My Journey in Learning Domain-Driven-Design part1

What is Domain-Driven-Design?

omain-Driven Design is an approach to software development that centers the development of programming a domain model that has a rich understanding of the processes and rules of a domain.

“Domain” in Domain-Driven-Design refers to the “business logic” or “business problem” we want to solve with our solution.

Domain-centric Architecture

in Domain-Driven-Design our domain is the heart of our architecture. as we want to focus on the business logic excluding any other technical aspects

Domain-Driven-Design Main Parts

as we said that DDD is an approach to design software it consists of two parts:

1- Strategic modeling

2- Tactical modeling

Strategic modeling:

The main objective is to define the Core-Domain, Sub-Domain, Bounded contexts, the Ubiquitous Language, and the Context Maps together with the entire project team, which are the domain experts and the technical team.

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Let's Clarify these terms

Core-Domain:

Core-Domain is the critical and fundamental part of the business that gives you a competitive advantage and is a foundational concept behind the business as you will employ the smartest resources of your company to develop it.

Sub-Domain:

Sub-Domain is a supporting feature or can be as simple as
a set of algorithms that, while essential to the business solution, are not part of the distinguished by the Core-Domain.

Bounded context:

A Bounded Context is an explicit boundary within which a domain model exists. Inside the boundary, all terms and phrases of the Ubiquitous Language have a specific meaning, and the model reflects the Language with exactness. as [Vaughn Vernon] speaks in his book.

Banking Context: An Account maintains a record of debit and credit transactions indicating a customer’s current financial state with the bank.

Literary Context: An Account is a set of literary expressions about one or more related events over a time span.

Example: “Amazon.com sells the book Into Thin Air: A Personal Account of the Mt. Everest Disaster”

The Ubiquitous Language:

is a shared team language. It’s shared by domain
experts and developers alike. In fact, it’s shared by everyone on the project
team. No matter your role on the team, since you are on the team you use the
Ubiquitous Language of the project.

Context Maps:

The Context Map of a project can be expressed by drawing a simple diagram that shows the mappings between two or more existing Bounded Contexts. The drawing illustrates how the actual software Bounded Contexts in the solution space are related to one another through integration. This means that the more detailed way to express Context Maps is as the source code implementations of the integrations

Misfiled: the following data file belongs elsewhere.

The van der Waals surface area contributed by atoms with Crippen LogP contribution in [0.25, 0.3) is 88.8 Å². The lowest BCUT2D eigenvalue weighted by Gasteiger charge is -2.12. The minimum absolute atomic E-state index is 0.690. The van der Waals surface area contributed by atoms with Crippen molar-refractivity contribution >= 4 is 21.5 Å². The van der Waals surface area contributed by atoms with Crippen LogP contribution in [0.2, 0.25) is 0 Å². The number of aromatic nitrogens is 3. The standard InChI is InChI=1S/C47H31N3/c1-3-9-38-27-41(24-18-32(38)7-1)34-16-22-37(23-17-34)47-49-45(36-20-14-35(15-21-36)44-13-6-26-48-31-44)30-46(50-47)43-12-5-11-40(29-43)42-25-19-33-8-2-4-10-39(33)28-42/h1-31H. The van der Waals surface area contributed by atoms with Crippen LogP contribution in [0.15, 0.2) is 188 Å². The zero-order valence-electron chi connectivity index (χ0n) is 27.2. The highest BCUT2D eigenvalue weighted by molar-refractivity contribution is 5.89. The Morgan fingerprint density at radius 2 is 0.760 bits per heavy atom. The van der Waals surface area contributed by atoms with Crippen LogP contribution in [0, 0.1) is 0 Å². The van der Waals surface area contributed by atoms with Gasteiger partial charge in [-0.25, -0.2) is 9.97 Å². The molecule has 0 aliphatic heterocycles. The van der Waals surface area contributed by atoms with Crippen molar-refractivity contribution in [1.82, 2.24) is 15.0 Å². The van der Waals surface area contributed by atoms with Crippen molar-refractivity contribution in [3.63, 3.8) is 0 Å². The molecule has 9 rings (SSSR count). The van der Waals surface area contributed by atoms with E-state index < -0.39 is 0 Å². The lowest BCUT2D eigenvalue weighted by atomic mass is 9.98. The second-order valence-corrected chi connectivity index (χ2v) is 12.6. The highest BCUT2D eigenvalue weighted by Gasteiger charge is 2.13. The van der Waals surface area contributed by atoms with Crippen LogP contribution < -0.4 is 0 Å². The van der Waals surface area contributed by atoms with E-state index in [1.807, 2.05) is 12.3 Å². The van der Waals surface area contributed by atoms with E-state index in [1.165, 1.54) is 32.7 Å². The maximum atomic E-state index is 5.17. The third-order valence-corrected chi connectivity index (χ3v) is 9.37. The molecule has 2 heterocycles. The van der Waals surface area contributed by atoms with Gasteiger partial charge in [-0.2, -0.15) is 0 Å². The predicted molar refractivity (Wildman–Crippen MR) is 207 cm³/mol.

ch3-p88 implementing domain-driven design [Vaughn Vernon]

Tactical modeling:

tactical modeling focuses more on the implementation part which will be the fun part for us as developers. the tactical modeling helps us to create an elegant Domain Model using it’s building blocks.

Entities:

An object defined primarily by a unique identity is called an “Entity”. Entities have special modeling and design considerations. They have life cycles that can radically change their form and content, but a thread of continuity must be maintained. Their identities must be defined so that they can be effectively tracked. Their class definitions, responsibilities, attributes, and associations should revolve around who they are, rather than the particular attributes they carry.

ValueObjects:

An Object that has no unique identity. It measures, quantifies, or describes a thing in the domain. It models a conceptual whole by composing related attributes as an integral unit. It can be compared with others using Value equality. Examples of objects that are commonly modeled as ValueObjects dates, times. more detailed objects such as a person’s full name composed of first, middle, last name, and title attributes; and others such as currency, colors, phone numbers, and postal addresses.

Service:

A Service in the domain is a stateless operation that fulfills a domain-specific
task. Often the best indication that you should create a Service in the domain
model is when the operation you need to perform feels out of place as a method on an Aggregate or a Value Object.

Aggregate:

An Aggregate is a cluster of associated objects that we treat as a unit for the purpose of data changes that is okay to cascade delete all objects inside that cluster. The Parent Entity of this cluster receives the name of Aggregate Root.

Repositories:

Repositories are mainly used to deal with storage, they abstract concerns about data storage. They are responsible for persisting Aggregates.

Factories:

Factories are used to provide abstraction in the construction of an Object and can return an Aggregate Root, an Entity, or a Value Object. Factories are an alternative for building objects that have complexity to be built via the constructor method.

Events:

Events indicate significant occurrences that have occurred in the domain and need to be reported to other stakeholders belonging to the domain. It is common for Aggregates to publish events.

References:

Let me know which model you want me to dig deeper into (strategic or tactical), If you have any questions or feedback, just leave me a comment.

Software Developer